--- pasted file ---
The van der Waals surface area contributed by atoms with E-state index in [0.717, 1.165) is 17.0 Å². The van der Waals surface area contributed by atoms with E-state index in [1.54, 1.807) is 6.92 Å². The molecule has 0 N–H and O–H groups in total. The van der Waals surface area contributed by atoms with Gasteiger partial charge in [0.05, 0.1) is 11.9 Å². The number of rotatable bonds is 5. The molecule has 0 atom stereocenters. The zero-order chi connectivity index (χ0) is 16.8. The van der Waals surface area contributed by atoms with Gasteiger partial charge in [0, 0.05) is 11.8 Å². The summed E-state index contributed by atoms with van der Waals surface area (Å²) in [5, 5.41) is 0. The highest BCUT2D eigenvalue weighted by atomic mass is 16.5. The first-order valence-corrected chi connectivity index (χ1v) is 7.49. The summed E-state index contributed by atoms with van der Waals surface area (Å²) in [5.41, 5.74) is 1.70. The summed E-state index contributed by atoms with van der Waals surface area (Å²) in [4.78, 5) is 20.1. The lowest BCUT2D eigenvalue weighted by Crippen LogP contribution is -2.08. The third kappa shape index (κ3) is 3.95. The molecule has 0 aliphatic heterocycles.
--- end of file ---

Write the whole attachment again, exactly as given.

The van der Waals surface area contributed by atoms with E-state index in [0.717, 1.165) is 17.0 Å². The van der Waals surface area contributed by atoms with E-state index in [1.54, 1.807) is 6.92 Å². The molecule has 0 N–H and O–H groups in total. The van der Waals surface area contributed by atoms with Gasteiger partial charge in [0.05, 0.1) is 11.9 Å². The number of rotatable bonds is 5. The molecule has 0 atom stereocenters. The zero-order chi connectivity index (χ0) is 16.8. The van der Waals surface area contributed by atoms with Gasteiger partial charge in [0, 0.05) is 11.8 Å². The summed E-state index contributed by atoms with van der Waals surface area (Å²) in [5, 5.41) is 0. The highest BCUT2D eigenvalue weighted by atomic mass is 16.5. The first-order valence-corrected chi connectivity index (χ1v) is 7.49. The summed E-state index contributed by atoms with van der Waals surface area (Å²) in [5.41, 5.74) is 1.70. The summed E-state index contributed by atoms with van der Waals surface area (Å²) in [4.78, 5) is 20.1. The lowest BCUT2D eigenvalue weighted by Crippen LogP contribution is -2.08. The third kappa shape index (κ3) is 3.95. The molecule has 0 aliphatic heterocycles.